Anti-Alzheimer Diet

New dietary guidelines http for the prevention of Alzheimer’s disease have been developed by the Physicians Committee for Responsible Medicine (PCRM) in the US.

PCRM is a nonprofit organization that advocates preventive medicine, especially good nutrition; conducts clinical research; and advocates for higher ethical standards in research, according to their Web site. The new guidelines were released last week at the International Conference on Nutrition and the Brain held in Washington, DC, sponsored jointly by PCRM and George Washington University School of Medicine.

PCRM president and lead author of the guidelines, Neal Barnard, MD, said, “The current generation of clinicians is in a battle over food — especially Alzheimer’s-promoting foods, such as those which contain saturated and trans fats. We potentially have the capabilities to prevent a disease that is poised to affect 100 million people worldwide by 2050. Why wait?”

The guidelines are very similar to the habits that prevent heart disease in that they recommends avoiding saturated and trans fats, grounding the diet in plant-based foods, and adding sources of vitamin E and B. “Combining this diet with physical exercise and avoiding excess metals, such as iron and copper in multivitamins, can maximize protection for the brain,” Dr. Barnard claimed.

The 547 healthcare providers who attended the conference sampled the dietary recommendations themselves by eating meals such as roasted broccoli salad, spiced chickpea curry, baby bok choy, and blueberry sorbet.

Several Alzheimer’s experts asked to comment on the guidelines all had similar opinions: that the recommendations were for a healthy diet and exercise, which was always good general advice, but that high levels of evidence that following these guidelines would definitively reduce Alzheimer’s risk are lacking.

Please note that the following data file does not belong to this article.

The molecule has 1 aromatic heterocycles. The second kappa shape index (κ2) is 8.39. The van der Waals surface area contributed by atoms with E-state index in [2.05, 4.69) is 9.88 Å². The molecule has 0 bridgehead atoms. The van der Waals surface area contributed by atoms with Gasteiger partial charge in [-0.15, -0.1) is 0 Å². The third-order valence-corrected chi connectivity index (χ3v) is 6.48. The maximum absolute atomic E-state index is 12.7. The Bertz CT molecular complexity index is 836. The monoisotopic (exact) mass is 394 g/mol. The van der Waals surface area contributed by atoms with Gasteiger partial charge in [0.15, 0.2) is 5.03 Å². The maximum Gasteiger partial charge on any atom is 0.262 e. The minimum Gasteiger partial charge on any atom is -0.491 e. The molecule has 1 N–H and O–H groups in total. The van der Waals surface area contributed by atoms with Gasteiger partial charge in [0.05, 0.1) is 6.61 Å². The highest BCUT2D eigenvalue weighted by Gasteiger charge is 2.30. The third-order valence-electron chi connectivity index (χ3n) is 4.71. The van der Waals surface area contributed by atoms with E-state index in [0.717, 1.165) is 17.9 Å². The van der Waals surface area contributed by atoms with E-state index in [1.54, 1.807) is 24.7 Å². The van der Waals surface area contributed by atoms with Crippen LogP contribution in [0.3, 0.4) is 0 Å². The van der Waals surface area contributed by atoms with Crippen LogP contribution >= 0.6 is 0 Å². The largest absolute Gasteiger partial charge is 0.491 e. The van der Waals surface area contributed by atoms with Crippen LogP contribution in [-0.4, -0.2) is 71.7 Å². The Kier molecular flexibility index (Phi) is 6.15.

The 7 Dietary Principles to Reduce Alzheimer’s Risk

1. Minimize saturated fats and trans fats.
2. Vegetables, legumes (beans, peas, and lentils), fruits, and whole grains should be the primary staples of the diet.
3. One ounce of nuts or seeds (one small handful) daily provides a healthful source of vitamin E.
4. A reliable source of vitamin B12, such as fortified foods or a supplement providing at least 2.4 μg per day for adults) should be part of the daily diet.
5. Choose multivitamins without iron and copper, and consume iron supplements only when directed by your physician.
6. Avoid the use of cookware, antacids, baking powder, or other products that contribute dietary aluminium.
7. Engage in aerobic exercise equivalent to 40 minutes of brisk walking 3 times per week.

 Actually, I would avoid item 5 – there is growing evidence that vitamin supplementation can be harmful.  More later on that topic.

Some information taken from Medscape News.

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